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There is nothing like a little flu to get things to snap back into perspective. When I feel sick my joints ache for the people I love. I cry easily, less because I’m sad than because of the realization of richness. How fortuitous to find myself reading Walt Whitman in the doctor’s office, when usually I read People.
And then I read David Brook’s op ed today in the Times and he repeated a line from his book, “Since people learn from people they love, education is fundamentally about the relationship between a teacher and student.” It is so easy, isn’t it?
Just bring love right into the classroom. It isn’t hard to do.
“And the narrowest hinge in my hand puts to scorn all machinery“
Walt Whitman “Song of Myself”
Eight thousand eight hundred. That is my conservative guess for how many classes I have taught at Lowell High School in the past ten years. 180 days X 5 classes per day X 10 years. I then subtracted twenty classes a year that are missed due to assemblies, testing(!), and fire drills and ended up with the number eight thousand eight hundred. And so it does seem a bit odd or dare I say, daunting, that my evaluation would be based on my supervisor’s evaluation of only one of those eight thousand eight hundred classes. I hadn’t been evaluated in ten years when SG told me he would like to come into my class. That’s cool, I thought. I mean I have been teaching 16 years and I have had all sorts of people watch me teach including student teachers, Cambodian interns, and deaf interpreters. I usually thrive on the audience; someone else to laugh at my jokes if you will. Of course, none of them was evaluating me based on one class. But I wasn’t nervous.
I became a little passive aggressive about my evaluation and decided not to do the dog and pony show lesson plan trick. I learned about this trick back at my job at Boston University (the eighties!) where I was told by colleagues that when the evaluator is scheduled to come into your classroom, you just pull out the dog and pony show lesson plan and knock his/her academic socks off. But everybody knows it is NOT really how you teach, because in a real classroom the teacher cannot plan an amazing lesson every day. And even if you did PLAN an amazing lesson every day, you couldn’t possibly DELIVER an amazing lesson every day because some days there is a technology malfunction, or you’re interrupted by the loudspeaker four times, or you have a stuffy nose. And so my passive aggressiveness came into play. I decided to show off my non-teaching strengths; one of which is to drum up $$$ to get materials and gadgets for my classroom without waiting for elusive school support. A year ago, I received funding through donorschoose.org to purchase electronic jeopardy which costs about $600 and so I asked SG to come and observe my students playing JEOPARDY! electronic style. No dog and pony show for me!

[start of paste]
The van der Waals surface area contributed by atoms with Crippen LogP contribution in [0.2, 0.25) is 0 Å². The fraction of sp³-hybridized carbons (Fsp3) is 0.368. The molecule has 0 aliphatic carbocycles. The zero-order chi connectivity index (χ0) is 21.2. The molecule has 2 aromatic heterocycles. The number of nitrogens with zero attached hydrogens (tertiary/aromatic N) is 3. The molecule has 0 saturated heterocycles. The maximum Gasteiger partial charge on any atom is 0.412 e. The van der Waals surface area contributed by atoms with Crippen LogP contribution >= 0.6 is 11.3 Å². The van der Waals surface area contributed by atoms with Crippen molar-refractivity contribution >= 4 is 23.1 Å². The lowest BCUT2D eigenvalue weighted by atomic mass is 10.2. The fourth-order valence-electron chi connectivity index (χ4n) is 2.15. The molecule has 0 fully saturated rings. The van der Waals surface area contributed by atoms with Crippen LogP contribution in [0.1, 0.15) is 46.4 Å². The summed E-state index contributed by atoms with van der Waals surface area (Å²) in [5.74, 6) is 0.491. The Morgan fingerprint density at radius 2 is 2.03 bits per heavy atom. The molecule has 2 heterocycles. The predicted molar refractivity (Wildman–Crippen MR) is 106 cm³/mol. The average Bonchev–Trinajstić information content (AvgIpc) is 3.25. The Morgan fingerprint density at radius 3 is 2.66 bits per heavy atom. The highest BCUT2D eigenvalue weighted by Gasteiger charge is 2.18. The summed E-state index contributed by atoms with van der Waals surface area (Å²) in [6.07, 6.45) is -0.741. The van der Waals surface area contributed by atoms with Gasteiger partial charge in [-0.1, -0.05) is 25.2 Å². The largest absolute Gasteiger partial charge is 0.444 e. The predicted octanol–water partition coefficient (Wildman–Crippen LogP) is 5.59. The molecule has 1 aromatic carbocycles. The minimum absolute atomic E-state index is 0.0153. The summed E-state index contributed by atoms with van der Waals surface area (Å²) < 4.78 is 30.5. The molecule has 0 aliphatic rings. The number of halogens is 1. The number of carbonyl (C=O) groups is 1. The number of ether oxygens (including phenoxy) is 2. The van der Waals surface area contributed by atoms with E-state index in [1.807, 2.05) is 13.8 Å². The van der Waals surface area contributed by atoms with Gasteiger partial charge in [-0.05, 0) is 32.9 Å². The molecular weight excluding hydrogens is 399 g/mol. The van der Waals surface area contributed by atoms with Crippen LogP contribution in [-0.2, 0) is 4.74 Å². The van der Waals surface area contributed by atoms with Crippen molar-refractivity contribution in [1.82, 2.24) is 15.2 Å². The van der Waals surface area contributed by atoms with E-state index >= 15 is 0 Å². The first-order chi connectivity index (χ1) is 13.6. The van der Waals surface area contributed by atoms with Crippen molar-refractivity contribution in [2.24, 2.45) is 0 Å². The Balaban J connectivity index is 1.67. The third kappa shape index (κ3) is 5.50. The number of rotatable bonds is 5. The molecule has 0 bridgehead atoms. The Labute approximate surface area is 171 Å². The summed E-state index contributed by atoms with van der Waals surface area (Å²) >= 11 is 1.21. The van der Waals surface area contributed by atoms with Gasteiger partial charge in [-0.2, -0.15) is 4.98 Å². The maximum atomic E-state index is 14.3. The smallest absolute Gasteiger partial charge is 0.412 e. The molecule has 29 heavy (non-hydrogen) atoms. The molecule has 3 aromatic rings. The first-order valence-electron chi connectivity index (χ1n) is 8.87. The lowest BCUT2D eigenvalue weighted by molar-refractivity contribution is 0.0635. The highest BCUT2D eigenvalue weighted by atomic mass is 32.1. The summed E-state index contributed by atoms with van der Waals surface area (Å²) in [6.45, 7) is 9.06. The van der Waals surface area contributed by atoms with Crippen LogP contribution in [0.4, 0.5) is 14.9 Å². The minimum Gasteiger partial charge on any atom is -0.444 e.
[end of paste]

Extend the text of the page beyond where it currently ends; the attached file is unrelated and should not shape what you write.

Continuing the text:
The night before my evaluation, I had a nightmare about a technology snafu during my evaluation (which btw, almost happened), and had to admit that all the passive aggressive lesson planning in the world couldn’t prevent my real emotions from coming into play. I WAS nervous about my evaluation. Although I didn’t believe my job was on the line, I did have that nagging insecurity, the demon that I have faced many times before. The demon is fraud. And it sneaks up and tells me that I have been lucky so far that nobody has discovered the truth. That I’m not very good.
And so I understood the suicide a couple of weeks ago by Rigoberto Ruelas, a teacher in a tough school in LA who was labeled as ‘less effective’ in a published report ranking thousands of teachers in the LA Times. Mr. Ruelas was a devoted teacher who reached out to troubled kids and spent weekends tutoring and making home visits. And yet what mattered, what became public, was a ranking based on standardized test scores. The demon was in the data. Right now, the data drives decisions and dredges up the demons.
Teacher evaluations are based on many sources of input. But there is always one source that seems to reign supreme and has the ability to bring us down and bring our demons up. In Mr. Ruelas’ case it was the published data based on test scores; in my case it was an observation of one class out of eight thousand eight hundred classes.
Rigoberto Ruelas may you rest in peace.
I remember being 27 and pregnant with Mia; my first child when I read a book titled “The Good Mother” by Sue Miller. Very briefly, the book is about a woman who faces losing her daughter in a custody battle. Reading that book, I realized there could be nothing worse than a child being forcibly separated from his or her mother.
I thought of that book when I viewed the memorial Trains to Death – Trains to Life at Friedrichstrasse Railway Station in Berlin. Unlike most of the memorials in Berlin, this memorial is not abstract, instead it depicts children, life-sized children, on a journey. “The monument depicts seven life-sized children on a bronze railtrack plinth. At the back, two neat children in brown bronze, their smart suitcases and violin case upright, look ahead to the West. In front, East-facing, in black bronze, are five anguished children in shabby clothes and laceless boots. Behind them is a huddle of black battered suitcases gaping empty but for a tiny naked baby doll missing one leg in the corner of one case.” (Bronia Veitch)